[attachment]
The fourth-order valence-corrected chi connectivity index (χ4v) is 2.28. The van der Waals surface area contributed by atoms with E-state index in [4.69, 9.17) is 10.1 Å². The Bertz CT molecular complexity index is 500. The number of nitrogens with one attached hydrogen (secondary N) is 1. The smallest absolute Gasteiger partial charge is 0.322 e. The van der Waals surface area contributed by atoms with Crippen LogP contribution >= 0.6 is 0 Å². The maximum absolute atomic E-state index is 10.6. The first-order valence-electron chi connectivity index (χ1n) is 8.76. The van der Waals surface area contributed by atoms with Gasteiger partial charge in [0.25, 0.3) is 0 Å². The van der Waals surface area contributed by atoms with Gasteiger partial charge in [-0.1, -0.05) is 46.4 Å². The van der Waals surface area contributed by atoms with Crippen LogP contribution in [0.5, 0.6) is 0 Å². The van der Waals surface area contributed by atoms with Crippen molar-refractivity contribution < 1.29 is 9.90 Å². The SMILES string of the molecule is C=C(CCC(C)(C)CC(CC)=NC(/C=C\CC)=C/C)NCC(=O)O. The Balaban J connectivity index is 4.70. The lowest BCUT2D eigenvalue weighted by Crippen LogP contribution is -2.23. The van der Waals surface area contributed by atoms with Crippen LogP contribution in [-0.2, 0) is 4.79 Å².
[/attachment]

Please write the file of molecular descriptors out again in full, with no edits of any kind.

The fourth-order valence-corrected chi connectivity index (χ4v) is 2.28. The van der Waals surface area contributed by atoms with E-state index in [4.69, 9.17) is 10.1 Å². The Bertz CT molecular complexity index is 500. The number of nitrogens with one attached hydrogen (secondary N) is 1. The smallest absolute Gasteiger partial charge is 0.322 e. The van der Waals surface area contributed by atoms with Crippen LogP contribution >= 0.6 is 0 Å². The maximum absolute atomic E-state index is 10.6. The first-order valence-electron chi connectivity index (χ1n) is 8.76. The van der Waals surface area contributed by atoms with Gasteiger partial charge in [0.25, 0.3) is 0 Å². The van der Waals surface area contributed by atoms with Gasteiger partial charge in [-0.1, -0.05) is 46.4 Å². The van der Waals surface area contributed by atoms with Crippen LogP contribution in [0.5, 0.6) is 0 Å². The van der Waals surface area contributed by atoms with Crippen molar-refractivity contribution < 1.29 is 9.90 Å². The SMILES string of the molecule is C=C(CCC(C)(C)CC(CC)=NC(/C=C\CC)=C/C)NCC(=O)O. The Balaban J connectivity index is 4.70. The lowest BCUT2D eigenvalue weighted by Crippen LogP contribution is -2.23. The van der Waals surface area contributed by atoms with Crippen LogP contribution in [-0.2, 0) is 4.79 Å².